Koranteng's eclectic blog is always a stimulating read for anyone interested in things African and beyond--from technology to music to books to politics, and, yes, to food. He recently (Sunday, April 29) posted a mouth-watering, heart- and belly-warming review of a Cameroonian restaurant in Berkeley, A Taste of Africa. His posting reminded me of the wide regional variation among West African recipes with the same generic name, like "jollof rice." For a fascinating discussion about jollof rice, see the Congo Cookbook. I learned to make it in Ghana by first seasoning, then frying the chicken (or beef), and then the onion, tomatoes, and peppers. Over the years I learned to add fresh garlic, ginger, and curry powder, along with fresh or dried shrimp, and other vegetables, like peas and carrots or bell peppers. The final steps included adding tomato paste, and then the salt and rice and cooking it all together in a pot. I've since discovered my jollof is less mushy when I use fresh seeded tomatoes (rather than canned) and finish it up in the oven.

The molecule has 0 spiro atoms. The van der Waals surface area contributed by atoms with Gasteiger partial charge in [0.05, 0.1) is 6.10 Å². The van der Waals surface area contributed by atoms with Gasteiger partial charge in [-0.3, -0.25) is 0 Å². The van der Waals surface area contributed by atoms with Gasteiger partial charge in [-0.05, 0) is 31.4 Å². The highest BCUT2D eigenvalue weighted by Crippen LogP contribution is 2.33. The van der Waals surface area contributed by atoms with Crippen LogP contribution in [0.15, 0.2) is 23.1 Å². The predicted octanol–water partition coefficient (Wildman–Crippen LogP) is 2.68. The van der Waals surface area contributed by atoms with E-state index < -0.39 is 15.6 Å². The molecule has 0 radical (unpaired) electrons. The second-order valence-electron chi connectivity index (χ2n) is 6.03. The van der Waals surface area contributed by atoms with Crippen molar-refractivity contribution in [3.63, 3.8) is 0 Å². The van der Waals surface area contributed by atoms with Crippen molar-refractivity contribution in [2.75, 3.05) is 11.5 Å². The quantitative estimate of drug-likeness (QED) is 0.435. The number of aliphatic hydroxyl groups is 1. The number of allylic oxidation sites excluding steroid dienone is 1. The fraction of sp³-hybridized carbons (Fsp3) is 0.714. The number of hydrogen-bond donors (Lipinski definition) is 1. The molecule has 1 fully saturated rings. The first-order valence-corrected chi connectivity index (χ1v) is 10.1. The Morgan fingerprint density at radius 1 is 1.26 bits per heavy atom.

I've always called this classic West African dish reminiscent of Spanish rice a "one-pot," but apparently in Sierra Leone it also has a "two-pot" version where some of the sauce is prepared and served separately from the orange-red rice. Some say the dish originated from the Wolof people of Senegal, some of Gambia. Some say it should be bright red, others call for a toned-down orange. These days everybody seems wild to throw in a few seasoning cubes, but I continue to resist that trend.